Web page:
The eastern mudsnails (Ilyanassa obsoleta) introduction to the Pacific Coast of North America has caused a change in the native fauna. In the San Francisco Bay the once dominant California horn snail (Cerithidea californica) has been reduced to small populations where habitats overlap. Where the salinity is higher the populations of the California horn snail is able to survive (Race, 1982).

The invasive N. obsoletus preys on the eggs and larvae of the endemic C. californica and as a result, C. californica is restricted to small habitats unsuitable to N. obsoletus. Seasonal migration of these two species has demonstrated that their competition is a recurring problem and not an isolated incident. The invading eastern mudsnail has been found in other Pacific locations but its ecological effects have yet to be evaluated. It is believed to be transported along with Atlantic oysters, the eastern mudsnail poses a threat to new habitats and should be monitored (Race, 1982).

I. obsoleta is also host to several trematode species including one that causes swimmers itch.

Countries (or multi-country features) with distribution records for Ilyanassa obsoleta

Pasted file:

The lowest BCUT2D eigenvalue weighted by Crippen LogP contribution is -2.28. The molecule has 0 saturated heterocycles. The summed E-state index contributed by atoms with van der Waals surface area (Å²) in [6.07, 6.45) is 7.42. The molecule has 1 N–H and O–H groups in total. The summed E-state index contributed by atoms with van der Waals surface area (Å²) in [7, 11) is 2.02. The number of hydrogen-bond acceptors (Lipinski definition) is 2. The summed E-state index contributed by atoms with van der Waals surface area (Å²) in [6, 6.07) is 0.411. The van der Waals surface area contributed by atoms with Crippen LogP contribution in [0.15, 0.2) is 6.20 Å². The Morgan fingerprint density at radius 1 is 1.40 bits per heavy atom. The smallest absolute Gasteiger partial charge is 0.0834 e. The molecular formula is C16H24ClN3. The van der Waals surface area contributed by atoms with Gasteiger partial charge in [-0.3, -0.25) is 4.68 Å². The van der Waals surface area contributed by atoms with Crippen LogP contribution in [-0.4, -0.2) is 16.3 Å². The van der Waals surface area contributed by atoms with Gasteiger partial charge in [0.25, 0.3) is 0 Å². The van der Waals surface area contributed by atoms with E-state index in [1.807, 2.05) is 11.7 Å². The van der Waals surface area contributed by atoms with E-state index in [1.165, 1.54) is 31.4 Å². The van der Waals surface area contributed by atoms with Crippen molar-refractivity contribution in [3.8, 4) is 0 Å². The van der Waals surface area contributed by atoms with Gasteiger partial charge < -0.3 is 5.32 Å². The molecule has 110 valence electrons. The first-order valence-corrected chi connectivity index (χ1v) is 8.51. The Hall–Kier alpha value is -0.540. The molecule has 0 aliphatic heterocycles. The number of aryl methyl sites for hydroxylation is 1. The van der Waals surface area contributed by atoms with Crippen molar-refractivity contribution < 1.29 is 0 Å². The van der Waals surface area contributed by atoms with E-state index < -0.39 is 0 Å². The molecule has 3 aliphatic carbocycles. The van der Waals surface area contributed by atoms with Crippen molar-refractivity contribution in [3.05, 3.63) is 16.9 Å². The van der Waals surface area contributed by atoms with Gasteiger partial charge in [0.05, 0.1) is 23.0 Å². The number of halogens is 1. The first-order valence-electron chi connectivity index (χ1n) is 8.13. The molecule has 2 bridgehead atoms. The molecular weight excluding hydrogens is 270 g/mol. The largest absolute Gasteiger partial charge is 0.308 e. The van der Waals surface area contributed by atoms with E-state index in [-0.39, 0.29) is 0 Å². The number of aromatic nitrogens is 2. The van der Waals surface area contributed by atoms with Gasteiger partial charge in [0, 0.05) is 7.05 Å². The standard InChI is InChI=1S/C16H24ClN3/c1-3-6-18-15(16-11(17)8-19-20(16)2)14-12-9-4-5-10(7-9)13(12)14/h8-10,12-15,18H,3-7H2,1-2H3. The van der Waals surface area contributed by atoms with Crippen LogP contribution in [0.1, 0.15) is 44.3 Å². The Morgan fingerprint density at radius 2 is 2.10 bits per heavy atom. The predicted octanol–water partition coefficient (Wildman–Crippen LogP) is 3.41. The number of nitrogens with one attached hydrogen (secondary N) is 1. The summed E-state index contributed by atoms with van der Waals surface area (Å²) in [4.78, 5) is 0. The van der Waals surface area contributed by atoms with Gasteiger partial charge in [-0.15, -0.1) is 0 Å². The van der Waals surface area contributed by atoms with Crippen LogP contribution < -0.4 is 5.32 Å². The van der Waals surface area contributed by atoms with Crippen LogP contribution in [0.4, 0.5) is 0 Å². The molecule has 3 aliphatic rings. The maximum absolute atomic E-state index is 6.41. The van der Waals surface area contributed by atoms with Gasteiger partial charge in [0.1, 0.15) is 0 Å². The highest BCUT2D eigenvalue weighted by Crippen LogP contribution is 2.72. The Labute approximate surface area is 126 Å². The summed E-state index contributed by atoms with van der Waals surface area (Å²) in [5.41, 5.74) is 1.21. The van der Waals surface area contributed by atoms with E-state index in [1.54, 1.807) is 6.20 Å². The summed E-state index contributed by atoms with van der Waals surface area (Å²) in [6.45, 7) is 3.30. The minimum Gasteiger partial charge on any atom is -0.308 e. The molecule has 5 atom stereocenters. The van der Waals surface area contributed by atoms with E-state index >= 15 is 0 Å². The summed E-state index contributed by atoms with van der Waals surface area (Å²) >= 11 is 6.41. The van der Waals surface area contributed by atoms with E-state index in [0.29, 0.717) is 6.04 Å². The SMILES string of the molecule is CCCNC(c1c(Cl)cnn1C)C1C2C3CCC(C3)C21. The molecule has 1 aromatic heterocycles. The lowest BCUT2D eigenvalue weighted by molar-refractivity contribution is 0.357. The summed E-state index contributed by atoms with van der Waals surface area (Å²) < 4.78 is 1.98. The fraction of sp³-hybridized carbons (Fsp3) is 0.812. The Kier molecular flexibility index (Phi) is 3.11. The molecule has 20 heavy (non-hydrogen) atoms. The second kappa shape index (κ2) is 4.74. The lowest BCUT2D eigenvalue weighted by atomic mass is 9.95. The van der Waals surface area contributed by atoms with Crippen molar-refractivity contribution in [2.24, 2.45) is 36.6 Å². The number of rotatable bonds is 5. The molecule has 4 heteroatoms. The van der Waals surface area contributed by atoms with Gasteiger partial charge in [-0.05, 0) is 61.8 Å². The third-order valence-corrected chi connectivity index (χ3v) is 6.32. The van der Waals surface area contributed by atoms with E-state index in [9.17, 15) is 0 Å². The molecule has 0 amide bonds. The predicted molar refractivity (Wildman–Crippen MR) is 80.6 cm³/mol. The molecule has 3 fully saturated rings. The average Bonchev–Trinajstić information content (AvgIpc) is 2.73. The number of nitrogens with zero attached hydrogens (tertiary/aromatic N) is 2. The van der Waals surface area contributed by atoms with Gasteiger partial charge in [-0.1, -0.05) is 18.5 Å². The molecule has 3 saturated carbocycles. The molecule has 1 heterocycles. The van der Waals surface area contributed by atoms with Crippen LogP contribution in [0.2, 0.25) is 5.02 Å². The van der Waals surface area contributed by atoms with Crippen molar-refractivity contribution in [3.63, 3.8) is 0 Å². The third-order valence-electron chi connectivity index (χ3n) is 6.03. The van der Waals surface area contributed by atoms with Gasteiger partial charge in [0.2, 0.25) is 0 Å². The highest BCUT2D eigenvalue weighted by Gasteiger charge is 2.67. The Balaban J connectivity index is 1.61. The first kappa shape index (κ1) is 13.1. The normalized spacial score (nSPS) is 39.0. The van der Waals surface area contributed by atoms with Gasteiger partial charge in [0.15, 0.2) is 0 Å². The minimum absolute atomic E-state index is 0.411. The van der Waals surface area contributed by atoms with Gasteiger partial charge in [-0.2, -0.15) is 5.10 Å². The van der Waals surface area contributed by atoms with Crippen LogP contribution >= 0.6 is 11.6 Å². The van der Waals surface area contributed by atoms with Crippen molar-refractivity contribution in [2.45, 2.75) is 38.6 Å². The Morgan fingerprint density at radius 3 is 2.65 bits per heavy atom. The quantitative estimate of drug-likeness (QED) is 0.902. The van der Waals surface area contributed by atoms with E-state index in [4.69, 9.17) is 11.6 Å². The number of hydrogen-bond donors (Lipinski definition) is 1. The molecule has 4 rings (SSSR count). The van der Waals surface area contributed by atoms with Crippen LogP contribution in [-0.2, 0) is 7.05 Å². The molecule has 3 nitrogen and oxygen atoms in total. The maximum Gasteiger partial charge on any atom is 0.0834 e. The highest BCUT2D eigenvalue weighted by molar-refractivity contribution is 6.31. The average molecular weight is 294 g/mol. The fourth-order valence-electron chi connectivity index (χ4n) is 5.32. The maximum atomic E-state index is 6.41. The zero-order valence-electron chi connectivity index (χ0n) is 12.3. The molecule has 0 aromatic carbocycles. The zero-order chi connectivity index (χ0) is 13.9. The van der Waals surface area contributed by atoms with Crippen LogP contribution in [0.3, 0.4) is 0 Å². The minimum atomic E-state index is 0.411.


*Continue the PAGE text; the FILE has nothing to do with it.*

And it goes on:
ALIEN RANGE
NATIVE RANGE
  • canada
  • united states
Informations on Ilyanassa obsoleta has been recorded for the following locations. Click on the name for additional informations.
Lorem Ipsum
Location Status Invasiveness Occurrence Source
Details of Ilyanassa obsoleta in information
Status
Invasiveness
Arrival date
Occurrence
Source
Introduction
Species notes for this location
Location note
Management notes for this location
Impact
Mechanism:
Outcome:
Ecosystem services:
Impact information
The eastern mudsnails (Ilyanassa obsoleta) introduction to the Pacific Coast of North America has caused a change in the native fauna. In the San Francisco Bay the once dominant California horn snail (Cerithidea californica) has been reduced to small populations where habitats overlap. Where the salinity is higher the populations of the California horn snail is able to survive (Race, 1982).